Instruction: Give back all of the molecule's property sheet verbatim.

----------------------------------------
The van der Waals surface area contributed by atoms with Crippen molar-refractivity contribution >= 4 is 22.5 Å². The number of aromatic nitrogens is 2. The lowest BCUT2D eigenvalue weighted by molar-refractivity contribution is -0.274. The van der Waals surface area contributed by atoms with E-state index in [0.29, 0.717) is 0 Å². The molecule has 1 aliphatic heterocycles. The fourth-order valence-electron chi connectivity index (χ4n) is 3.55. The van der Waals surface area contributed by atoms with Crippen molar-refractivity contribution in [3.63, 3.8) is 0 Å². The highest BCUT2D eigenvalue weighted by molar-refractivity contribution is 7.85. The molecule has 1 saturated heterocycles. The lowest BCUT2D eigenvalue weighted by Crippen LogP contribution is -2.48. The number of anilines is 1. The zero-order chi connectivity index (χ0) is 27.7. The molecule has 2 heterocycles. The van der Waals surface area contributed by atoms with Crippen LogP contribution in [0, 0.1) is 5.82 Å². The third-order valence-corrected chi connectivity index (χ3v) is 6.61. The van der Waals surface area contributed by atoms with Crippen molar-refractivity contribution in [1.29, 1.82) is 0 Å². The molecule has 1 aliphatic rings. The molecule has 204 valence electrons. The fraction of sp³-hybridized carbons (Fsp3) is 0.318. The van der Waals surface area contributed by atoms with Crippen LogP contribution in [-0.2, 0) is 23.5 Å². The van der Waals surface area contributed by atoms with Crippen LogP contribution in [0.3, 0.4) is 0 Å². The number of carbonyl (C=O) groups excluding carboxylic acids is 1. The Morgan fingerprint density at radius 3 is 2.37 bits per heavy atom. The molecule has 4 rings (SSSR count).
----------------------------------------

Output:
The van der Waals surface area contributed by atoms with Crippen molar-refractivity contribution >= 4 is 22.5 Å². The number of aromatic nitrogens is 2. The lowest BCUT2D eigenvalue weighted by molar-refractivity contribution is -0.274. The van der Waals surface area contributed by atoms with E-state index in [0.29, 0.717) is 0 Å². The molecule has 1 aliphatic heterocycles. The fourth-order valence-electron chi connectivity index (χ4n) is 3.55. The van der Waals surface area contributed by atoms with Crippen molar-refractivity contribution in [3.63, 3.8) is 0 Å². The highest BCUT2D eigenvalue weighted by molar-refractivity contribution is 7.85. The molecule has 1 saturated heterocycles. The lowest BCUT2D eigenvalue weighted by Crippen LogP contribution is -2.48. The number of anilines is 1. The zero-order chi connectivity index (χ0) is 27.7. The molecule has 2 heterocycles. The van der Waals surface area contributed by atoms with Crippen LogP contribution in [0, 0.1) is 5.82 Å². The third-order valence-corrected chi connectivity index (χ3v) is 6.61. The van der Waals surface area contributed by atoms with Crippen molar-refractivity contribution in [1.29, 1.82) is 0 Å². The molecule has 1 aliphatic rings. The molecule has 204 valence electrons. The fraction of sp³-hybridized carbons (Fsp3) is 0.318. The van der Waals surface area contributed by atoms with Crippen LogP contribution in [-0.2, 0) is 23.5 Å². The van der Waals surface area contributed by atoms with Crippen LogP contribution in [0.3, 0.4) is 0 Å². The number of carbonyl (C=O) groups excluding carboxylic acids is 1. The Morgan fingerprint density at radius 3 is 2.37 bits per heavy atom. The molecule has 4 rings (SSSR count).